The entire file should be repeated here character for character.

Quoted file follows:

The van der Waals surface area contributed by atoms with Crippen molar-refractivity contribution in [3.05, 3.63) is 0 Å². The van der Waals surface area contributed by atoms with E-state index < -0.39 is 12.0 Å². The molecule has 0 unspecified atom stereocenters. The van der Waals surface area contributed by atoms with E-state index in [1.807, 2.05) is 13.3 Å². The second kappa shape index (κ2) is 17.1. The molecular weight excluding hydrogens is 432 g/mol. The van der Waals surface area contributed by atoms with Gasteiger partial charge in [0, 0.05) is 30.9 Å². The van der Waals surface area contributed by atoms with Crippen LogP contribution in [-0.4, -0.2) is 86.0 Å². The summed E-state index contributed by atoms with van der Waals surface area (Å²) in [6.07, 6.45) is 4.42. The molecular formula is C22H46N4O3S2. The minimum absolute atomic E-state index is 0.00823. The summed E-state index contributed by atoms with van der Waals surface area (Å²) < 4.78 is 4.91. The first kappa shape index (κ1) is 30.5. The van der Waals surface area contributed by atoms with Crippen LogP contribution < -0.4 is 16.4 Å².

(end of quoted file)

The van der Waals surface area contributed by atoms with Crippen molar-refractivity contribution in [3.05, 3.63) is 0 Å². The van der Waals surface area contributed by atoms with E-state index < -0.39 is 12.0 Å². The molecule has 0 unspecified atom stereocenters. The van der Waals surface area contributed by atoms with E-state index in [1.807, 2.05) is 13.3 Å². The second kappa shape index (κ2) is 17.1. The molecular weight excluding hydrogens is 432 g/mol. The van der Waals surface area contributed by atoms with Gasteiger partial charge in [0, 0.05) is 30.9 Å². The van der Waals surface area contributed by atoms with Crippen LogP contribution in [-0.4, -0.2) is 86.0 Å². The summed E-state index contributed by atoms with van der Waals surface area (Å²) in [6.07, 6.45) is 4.42. The molecular formula is C22H46N4O3S2. The minimum absolute atomic E-state index is 0.00823. The summed E-state index contributed by atoms with van der Waals surface area (Å²) < 4.78 is 4.91. The first kappa shape index (κ1) is 30.5. The van der Waals surface area contributed by atoms with Crippen LogP contribution < -0.4 is 16.4 Å².